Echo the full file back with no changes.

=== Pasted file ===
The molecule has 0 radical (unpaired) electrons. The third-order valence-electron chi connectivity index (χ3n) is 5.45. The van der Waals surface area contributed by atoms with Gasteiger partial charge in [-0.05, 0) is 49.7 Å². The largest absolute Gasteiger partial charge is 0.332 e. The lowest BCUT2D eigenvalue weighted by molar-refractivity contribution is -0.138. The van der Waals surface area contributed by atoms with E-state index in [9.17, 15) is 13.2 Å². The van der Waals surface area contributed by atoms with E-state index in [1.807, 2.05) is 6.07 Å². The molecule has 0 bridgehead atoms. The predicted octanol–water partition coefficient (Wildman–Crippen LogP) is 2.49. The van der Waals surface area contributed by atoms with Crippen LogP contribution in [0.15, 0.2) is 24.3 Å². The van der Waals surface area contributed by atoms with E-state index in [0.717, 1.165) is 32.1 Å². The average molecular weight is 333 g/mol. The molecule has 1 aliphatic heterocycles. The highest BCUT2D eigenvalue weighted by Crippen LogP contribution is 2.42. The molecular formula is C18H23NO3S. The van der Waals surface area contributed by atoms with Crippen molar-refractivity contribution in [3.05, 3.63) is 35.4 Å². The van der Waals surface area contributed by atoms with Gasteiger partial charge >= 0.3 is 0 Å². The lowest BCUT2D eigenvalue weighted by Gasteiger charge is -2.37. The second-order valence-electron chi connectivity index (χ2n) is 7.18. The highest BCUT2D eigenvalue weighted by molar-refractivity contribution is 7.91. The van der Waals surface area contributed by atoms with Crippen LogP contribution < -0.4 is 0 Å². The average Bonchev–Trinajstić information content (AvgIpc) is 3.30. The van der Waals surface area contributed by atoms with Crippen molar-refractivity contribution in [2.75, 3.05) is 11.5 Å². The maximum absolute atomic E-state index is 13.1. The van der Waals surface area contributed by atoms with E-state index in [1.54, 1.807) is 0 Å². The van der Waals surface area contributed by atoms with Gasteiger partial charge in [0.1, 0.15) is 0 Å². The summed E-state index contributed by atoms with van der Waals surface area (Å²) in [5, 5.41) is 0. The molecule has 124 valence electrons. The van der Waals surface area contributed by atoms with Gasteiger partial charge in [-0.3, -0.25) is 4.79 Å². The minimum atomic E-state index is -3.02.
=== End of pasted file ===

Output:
The molecule has 0 radical (unpaired) electrons. The third-order valence-electron chi connectivity index (χ3n) is 5.45. The van der Waals surface area contributed by atoms with Gasteiger partial charge in [-0.05, 0) is 49.7 Å². The largest absolute Gasteiger partial charge is 0.332 e. The lowest BCUT2D eigenvalue weighted by molar-refractivity contribution is -0.138. The van der Waals surface area contributed by atoms with E-state index in [9.17, 15) is 13.2 Å². The van der Waals surface area contributed by atoms with E-state index in [1.807, 2.05) is 6.07 Å². The molecule has 0 bridgehead atoms. The predicted octanol–water partition coefficient (Wildman–Crippen LogP) is 2.49. The van der Waals surface area contributed by atoms with Crippen LogP contribution in [0.15, 0.2) is 24.3 Å². The van der Waals surface area contributed by atoms with E-state index in [0.717, 1.165) is 32.1 Å². The average molecular weight is 333 g/mol. The molecule has 1 aliphatic heterocycles. The highest BCUT2D eigenvalue weighted by Crippen LogP contribution is 2.42. The molecular formula is C18H23NO3S. The van der Waals surface area contributed by atoms with Crippen molar-refractivity contribution in [3.05, 3.63) is 35.4 Å². The van der Waals surface area contributed by atoms with Gasteiger partial charge >= 0.3 is 0 Å². The lowest BCUT2D eigenvalue weighted by Gasteiger charge is -2.37. The second-order valence-electron chi connectivity index (χ2n) is 7.18. The highest BCUT2D eigenvalue weighted by molar-refractivity contribution is 7.91. The van der Waals surface area contributed by atoms with Crippen LogP contribution < -0.4 is 0 Å². The average Bonchev–Trinajstić information content (AvgIpc) is 3.30. The van der Waals surface area contributed by atoms with Crippen molar-refractivity contribution in [2.75, 3.05) is 11.5 Å². The maximum absolute atomic E-state index is 13.1. The van der Waals surface area contributed by atoms with E-state index in [1.54, 1.807) is 0 Å². The van der Waals surface area contributed by atoms with Gasteiger partial charge in [0.1, 0.15) is 0 Å². The summed E-state index contributed by atoms with van der Waals surface area (Å²) in [5, 5.41) is 0. The molecule has 124 valence electrons. The van der Waals surface area contributed by atoms with Gasteiger partial charge in [-0.3, -0.25) is 4.79 Å². The minimum atomic E-state index is -3.02.